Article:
Working as a setup man for a punchline of a .500 team like the Dodgers, it is easy to get lost in the shuffle. Even when you’re 6’6 and recently missed time with Cardiac Arrhythmia, relief pitchers who ply their trade late at night are often missed, even by aficionadi of such artists like myself.
Kenley Jansen of the Dodgers demands your attention. Not him so much, though I’m sure he’s a perfectly adequate human being from Curacao. Kenley Jansen’s strikeout numbers are the sort of thing to reach off the screen and throttle you, screaming “THIS ISN’T NORMAL” at extreme volumes.
Because “extreme volume” is a great way to describe the manner in which Jansen piles up the Ks. How extreme? Try more than 15 per 9 innings this year, including nearly SIXTY-FOUR percent of the batters to face Jansen in September. 64%! That works out to more than 22 K/9 this month. Wow.
The craziest part of Jansen’s month of September is the complete lack of walks to accompany this overwhelming number of strikeouts. How does one walk grab you?
One walk, twenty-three strikeouts, thirty-six batters faced. 36 BF, 23 K, 1 BB. OMG.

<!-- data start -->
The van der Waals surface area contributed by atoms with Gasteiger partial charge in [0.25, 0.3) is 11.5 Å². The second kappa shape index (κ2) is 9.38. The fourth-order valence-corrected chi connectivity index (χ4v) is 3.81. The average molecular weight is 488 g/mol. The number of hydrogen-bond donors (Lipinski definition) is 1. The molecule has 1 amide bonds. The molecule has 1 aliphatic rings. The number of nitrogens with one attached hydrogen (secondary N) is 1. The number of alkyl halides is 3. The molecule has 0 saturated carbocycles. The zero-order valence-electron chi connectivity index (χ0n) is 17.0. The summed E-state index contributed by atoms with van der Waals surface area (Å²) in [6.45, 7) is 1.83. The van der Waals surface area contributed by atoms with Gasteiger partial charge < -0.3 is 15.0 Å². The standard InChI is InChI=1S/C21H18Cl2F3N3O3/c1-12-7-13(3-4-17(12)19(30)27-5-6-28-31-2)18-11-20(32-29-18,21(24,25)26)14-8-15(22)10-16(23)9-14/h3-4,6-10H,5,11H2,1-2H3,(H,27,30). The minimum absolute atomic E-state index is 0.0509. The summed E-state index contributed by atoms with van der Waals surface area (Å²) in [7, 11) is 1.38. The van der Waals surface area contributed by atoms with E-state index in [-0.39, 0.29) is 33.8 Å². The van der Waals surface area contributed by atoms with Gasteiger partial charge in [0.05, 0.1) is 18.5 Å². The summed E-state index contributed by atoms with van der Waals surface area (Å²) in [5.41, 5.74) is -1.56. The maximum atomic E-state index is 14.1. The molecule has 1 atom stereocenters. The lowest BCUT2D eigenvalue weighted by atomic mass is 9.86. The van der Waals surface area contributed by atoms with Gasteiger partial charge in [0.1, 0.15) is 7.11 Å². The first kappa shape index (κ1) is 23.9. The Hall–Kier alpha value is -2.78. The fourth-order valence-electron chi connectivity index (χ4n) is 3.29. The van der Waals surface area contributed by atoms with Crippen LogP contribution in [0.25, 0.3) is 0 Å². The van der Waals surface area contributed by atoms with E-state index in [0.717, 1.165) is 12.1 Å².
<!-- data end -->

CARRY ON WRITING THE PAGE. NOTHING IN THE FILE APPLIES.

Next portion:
His FIP after last night? -1.27. That’s right: Kenley Jansen broke the formula Sports Illustrated featured on its cover.
Last night, Dodgers manager Don Mattingly called on Jansen in a big spot versus the
hatedhealthily disliked Giants. Staff ace and general do-gooder Clayton Kershaw bested his ideological foil Tim Lincecum with 7 innings of shutdown ball to Lincecum’s pathetic 7 innings and 2 runs allowed.
Kershaw faltered in the top of the 8th, surrendering a home run to catcher Chris Stewart and then walking pinch-hitter Pat Burrell and leadoff man Andres Torres to put the game — not to mention his mythical 20th victory — in serious jeopardy.
With switch-hitters Pablo Sandoval and Carlos Beltran looming, Mattingly carefully poured over the splits of each hitter, electing to play the percen…nah, he just called on the giant who strikes everybody out.
Which is exactly what Kenley Jansen did. He struck out Sandoval on three pitches while notorious clutch maniac Carlos Beltran lasted all of four. Door closed. Rally snuffed. Jansen’s work is finished for another night.
As you might expect, Jansen is a control pitcher, relying on his control and guile to ensure batters continue swinging and missing 16% of his pitches for the season, 22% in his magical month of September. Remember: league average for whiffs is around 8.5%
Jansen’s stuff is predictably nasty. He throws a fastball that cuts a little around 95 mph and a slider that comes in considerably slower. In the last month, Jansen’s only gone to the slider around 9% of the time, throwing the cutter almost exclusively. Which is to say: Kenley Jansen is the new Mariano Rivera.
Hyperbole? Of course. But Jansen is on track to join some pretty elite company of relief pitchers able to strikeout more than 15 per 9 innings. With his heart condition under control, the Dodgers have an amazing bullpen arm for the immediate future, until Mattingly uses him four times in five days, rendering his arm a limp masses of exhausted ligaments forever. That’s just the way the Dodgers do things now.